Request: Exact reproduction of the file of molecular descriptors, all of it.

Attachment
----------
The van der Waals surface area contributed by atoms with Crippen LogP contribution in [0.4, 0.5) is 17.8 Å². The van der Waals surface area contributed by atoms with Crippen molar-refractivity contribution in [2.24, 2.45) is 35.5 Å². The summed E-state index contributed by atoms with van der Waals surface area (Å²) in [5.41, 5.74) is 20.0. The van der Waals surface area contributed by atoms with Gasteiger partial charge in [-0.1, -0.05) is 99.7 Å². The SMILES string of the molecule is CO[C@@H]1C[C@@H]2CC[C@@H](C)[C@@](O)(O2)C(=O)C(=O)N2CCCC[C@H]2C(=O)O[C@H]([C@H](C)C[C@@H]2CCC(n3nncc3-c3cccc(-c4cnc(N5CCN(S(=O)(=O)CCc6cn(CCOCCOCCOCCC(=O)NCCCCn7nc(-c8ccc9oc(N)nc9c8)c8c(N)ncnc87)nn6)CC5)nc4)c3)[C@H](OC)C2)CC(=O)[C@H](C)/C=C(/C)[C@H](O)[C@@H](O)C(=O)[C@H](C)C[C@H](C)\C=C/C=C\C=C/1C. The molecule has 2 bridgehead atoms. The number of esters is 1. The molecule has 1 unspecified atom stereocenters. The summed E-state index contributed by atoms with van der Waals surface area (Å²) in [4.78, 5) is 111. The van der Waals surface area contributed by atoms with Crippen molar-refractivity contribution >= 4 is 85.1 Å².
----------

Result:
The van der Waals surface area contributed by atoms with Crippen LogP contribution in [0.4, 0.5) is 17.8 Å². The van der Waals surface area contributed by atoms with Crippen molar-refractivity contribution in [2.24, 2.45) is 35.5 Å². The summed E-state index contributed by atoms with van der Waals surface area (Å²) in [5.41, 5.74) is 20.0. The van der Waals surface area contributed by atoms with Gasteiger partial charge in [-0.1, -0.05) is 99.7 Å². The SMILES string of the molecule is CO[C@@H]1C[C@@H]2CC[C@@H](C)[C@@](O)(O2)C(=O)C(=O)N2CCCC[C@H]2C(=O)O[C@H]([C@H](C)C[C@@H]2CCC(n3nncc3-c3cccc(-c4cnc(N5CCN(S(=O)(=O)CCc6cn(CCOCCOCCOCCC(=O)NCCCCn7nc(-c8ccc9oc(N)nc9c8)c8c(N)ncnc87)nn6)CC5)nc4)c3)[C@H](OC)C2)CC(=O)[C@H](C)/C=C(/C)[C@H](O)[C@@H](O)C(=O)[C@H](C)C[C@H](C)\C=C/C=C\C=C/1C. The molecule has 2 bridgehead atoms. The number of esters is 1. The molecule has 1 unspecified atom stereocenters. The summed E-state index contributed by atoms with van der Waals surface area (Å²) in [4.78, 5) is 111. The van der Waals surface area contributed by atoms with Crippen molar-refractivity contribution >= 4 is 85.1 Å².